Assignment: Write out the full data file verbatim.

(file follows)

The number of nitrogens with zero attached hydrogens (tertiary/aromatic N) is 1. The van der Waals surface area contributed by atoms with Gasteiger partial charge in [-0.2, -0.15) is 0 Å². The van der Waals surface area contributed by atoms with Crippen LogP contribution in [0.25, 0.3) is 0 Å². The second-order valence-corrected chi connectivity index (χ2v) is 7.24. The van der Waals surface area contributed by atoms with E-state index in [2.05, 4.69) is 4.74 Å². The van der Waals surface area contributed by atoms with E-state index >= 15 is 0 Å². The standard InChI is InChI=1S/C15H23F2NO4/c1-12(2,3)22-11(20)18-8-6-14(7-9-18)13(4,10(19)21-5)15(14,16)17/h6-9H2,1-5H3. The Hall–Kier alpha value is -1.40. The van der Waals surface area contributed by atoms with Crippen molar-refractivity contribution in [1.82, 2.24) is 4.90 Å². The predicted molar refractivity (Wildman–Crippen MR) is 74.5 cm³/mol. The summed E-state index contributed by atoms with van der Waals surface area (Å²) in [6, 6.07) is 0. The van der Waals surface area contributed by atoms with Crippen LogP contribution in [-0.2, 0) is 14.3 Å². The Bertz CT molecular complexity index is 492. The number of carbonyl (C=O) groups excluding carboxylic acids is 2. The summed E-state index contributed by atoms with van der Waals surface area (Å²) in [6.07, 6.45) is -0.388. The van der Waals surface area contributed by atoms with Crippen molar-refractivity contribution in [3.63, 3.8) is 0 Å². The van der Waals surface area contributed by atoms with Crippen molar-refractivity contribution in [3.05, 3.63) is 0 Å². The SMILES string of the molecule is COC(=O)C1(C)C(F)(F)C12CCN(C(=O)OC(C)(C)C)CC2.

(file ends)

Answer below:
The number of nitrogens with zero attached hydrogens (tertiary/aromatic N) is 1. The van der Waals surface area contributed by atoms with Gasteiger partial charge in [-0.2, -0.15) is 0 Å². The van der Waals surface area contributed by atoms with Crippen LogP contribution in [0.25, 0.3) is 0 Å². The second-order valence-corrected chi connectivity index (χ2v) is 7.24. The van der Waals surface area contributed by atoms with E-state index in [2.05, 4.69) is 4.74 Å². The van der Waals surface area contributed by atoms with E-state index >= 15 is 0 Å². The standard InChI is InChI=1S/C15H23F2NO4/c1-12(2,3)22-11(20)18-8-6-14(7-9-18)13(4,10(19)21-5)15(14,16)17/h6-9H2,1-5H3. The Hall–Kier alpha value is -1.40. The van der Waals surface area contributed by atoms with Crippen molar-refractivity contribution in [1.82, 2.24) is 4.90 Å². The predicted molar refractivity (Wildman–Crippen MR) is 74.5 cm³/mol. The summed E-state index contributed by atoms with van der Waals surface area (Å²) in [6, 6.07) is 0. The van der Waals surface area contributed by atoms with Crippen LogP contribution in [-0.2, 0) is 14.3 Å². The Bertz CT molecular complexity index is 492. The number of carbonyl (C=O) groups excluding carboxylic acids is 2. The summed E-state index contributed by atoms with van der Waals surface area (Å²) in [6.07, 6.45) is -0.388. The van der Waals surface area contributed by atoms with Crippen molar-refractivity contribution in [3.63, 3.8) is 0 Å². The van der Waals surface area contributed by atoms with Crippen molar-refractivity contribution in [3.05, 3.63) is 0 Å². The SMILES string of the molecule is COC(=O)C1(C)C(F)(F)C12CCN(C(=O)OC(C)(C)C)CC2.